By Adam Nathan Schultz | @larsvontrier

It was November last year when I received a phone call from my doctor who informed me of my diagnosis. It was not a great time to be me back then. I was just about to be made redundant, I was hooked on crystal meth, I’d just contracted HIV, and if that wasn’t enough, a suspicious-looking lump appeared on my neck which had the cancer-like aesthetic to it.

The fact that Christmas, which I decided to spend with my family for the first time in ten years, was just around the corner added that comic punch to the entire stream of tragedies that I was faced with all at once.

One of the first things that was suggested to me when dealing with my diagnosis was that it was bound to feel like going through a bereavement process, as if you were saying goodbye to an old version of yourself in order to make room for that new, HIV-positive you. If that was true, I skipped the denial part in my five stages of grief and jumped straight to anger. I was furious: with myself for allowing this to happen; with the person who passed the virus on to me for being in an equally miserable place at the time it occurred; with humanity for nurturing a world where things like HIV were still in existence.

Shortly after the diagnosis I came across the FS/GMFA ‘HIV Stripped Bare’ campaign which one of my friends posted on Facebook. I recall very well the sense of distaste, disgust even, that came over me. The photo I was looking at was of Ruaidhri, a cute 25-year-old from Ireland, who claimed: “I told this guy about my HIV status. It took him by surprise because I don’t think he was expecting someone like me to be positive.”

A number of things did not sit well with me about this ad. First of all, the guy was naked and smiling to the camera, it was irreconcilable for me at the time to be both HIV-positive and positive about life in general. These two were the opposite of each other. Secondly, it sounds as if Ruaidhri has no problem telling people about his status. Not only that, he makes the conversation topic appear funny, trivial, anecdotal even. And lastly: who the hell are GMFA and FS and why on Earth are they so casual about portraying people who live with HIV?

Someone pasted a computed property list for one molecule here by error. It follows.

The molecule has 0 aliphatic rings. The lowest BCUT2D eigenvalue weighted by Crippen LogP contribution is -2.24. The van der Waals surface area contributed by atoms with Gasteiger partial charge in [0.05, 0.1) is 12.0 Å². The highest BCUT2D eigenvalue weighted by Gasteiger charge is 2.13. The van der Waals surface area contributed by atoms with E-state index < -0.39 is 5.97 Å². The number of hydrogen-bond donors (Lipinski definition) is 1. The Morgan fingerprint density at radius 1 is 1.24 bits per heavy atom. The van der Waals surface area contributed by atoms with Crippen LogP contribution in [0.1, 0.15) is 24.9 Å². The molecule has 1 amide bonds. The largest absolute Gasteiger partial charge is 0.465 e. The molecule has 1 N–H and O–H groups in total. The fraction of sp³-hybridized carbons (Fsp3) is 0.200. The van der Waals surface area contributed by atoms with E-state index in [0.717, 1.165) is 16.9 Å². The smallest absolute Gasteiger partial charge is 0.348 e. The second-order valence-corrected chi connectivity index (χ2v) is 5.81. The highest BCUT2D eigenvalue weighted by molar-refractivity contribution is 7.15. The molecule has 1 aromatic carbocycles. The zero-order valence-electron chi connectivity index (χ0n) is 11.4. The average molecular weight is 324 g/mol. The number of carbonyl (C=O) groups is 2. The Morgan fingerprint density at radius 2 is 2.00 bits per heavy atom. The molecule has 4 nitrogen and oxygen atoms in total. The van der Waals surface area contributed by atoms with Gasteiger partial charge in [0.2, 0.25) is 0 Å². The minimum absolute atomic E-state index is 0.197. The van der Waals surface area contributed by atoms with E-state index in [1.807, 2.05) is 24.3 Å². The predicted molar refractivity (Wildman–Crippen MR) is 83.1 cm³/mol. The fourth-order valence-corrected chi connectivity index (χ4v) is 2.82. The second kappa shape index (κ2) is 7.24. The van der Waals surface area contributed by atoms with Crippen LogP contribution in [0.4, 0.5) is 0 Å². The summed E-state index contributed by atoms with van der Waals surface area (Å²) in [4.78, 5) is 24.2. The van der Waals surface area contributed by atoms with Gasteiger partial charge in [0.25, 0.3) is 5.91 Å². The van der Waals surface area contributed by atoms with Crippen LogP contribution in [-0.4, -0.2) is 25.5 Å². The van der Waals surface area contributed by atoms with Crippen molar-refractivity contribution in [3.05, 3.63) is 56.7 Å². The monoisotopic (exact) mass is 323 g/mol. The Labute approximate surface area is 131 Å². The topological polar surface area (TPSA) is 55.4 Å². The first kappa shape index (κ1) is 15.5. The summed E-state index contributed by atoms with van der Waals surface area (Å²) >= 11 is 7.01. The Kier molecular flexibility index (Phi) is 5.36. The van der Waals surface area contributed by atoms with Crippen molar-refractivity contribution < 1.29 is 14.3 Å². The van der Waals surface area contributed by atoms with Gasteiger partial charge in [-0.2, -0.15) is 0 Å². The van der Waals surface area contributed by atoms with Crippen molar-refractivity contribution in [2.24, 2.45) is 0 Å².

Whatever happened to the usual angle that one normally sees in HIV-related literature, where it’s the virus itself that takes centre stage, not the people who carry it? Whatever happened to inciting fear in readers instead of attempting to humanise those who have to face the reality of the condition every single day of their lives?

It was some weeks later I was talking to a friend of mine who has lived with the condition for the past 15 years. I wanted to educate myself, find out what the journey ahead of me would involve, what difficulties I will have to overcome. And I remember very clearly the look that he gave me when he said: “Do not ever apologise for your status. To anyone. Ever.” According to my friend’s philosophy one should not feel that being HIV-positive is a reason to be ashamed. Not only that, having the virus does not mean we have to give anyone any sort of explanation as to how or why it happened. I took his advice very seriously and never said sorry, not even to my parents, for being HIV-positive.

The act of reclaiming my own dignity through the ‘no apology’ approach has brought me back to the FS/GMFA ‘HIV Stripped Bare’ campaign. I finally got it.

HIV is not supposed to stop you from living a happy and fulfilling life  and it shouldn’t prevent anyone from getting close to you because of the stigma attached to the virus. All we need is a bit of dialogue and education through the mutual experience of how the virus may or may not affect one’s well-being.

One year post-diagnosis and I’m in a different place altogether. For starters  I have now joined the HIV Stripped Bare campaign myself to promote the stigma-shattering approach it tries to convey. I now know that the well-established narrative that I had in my head about what living with HIV would be like and how the virus would alter my relationship with my fellow human beings was absolutely rubbish. In fact, the diagnosis has changed many aspects of my life for the better.

That lump on my neck that the doctors suspected to be cancer turned out to be a swollen gland – a result of crystal meth addiction which I tackled quite aggressively over the past year. I quit the career I built in the supply chain to pursue something more meaningful, and now I run my very own massage therapy business ( I quit smoking (well, mostly), and I ran my first marathon this year. I have turned my life upside down.

I came out of my own shell and became more present in the community to help others who go through the terrible experiences of substance abuse, but mostly to help myself by making these experiences worth something. I know this will sound borderline ironic, but it’s thanks to being HIV-positive that I have never been in a better shape – both mentally and physically. Yet it took me a while to get here. I now see that I allowed my perception of the virus to spoil my life for much longer than should have been the case. Don’t make my mistakes. 

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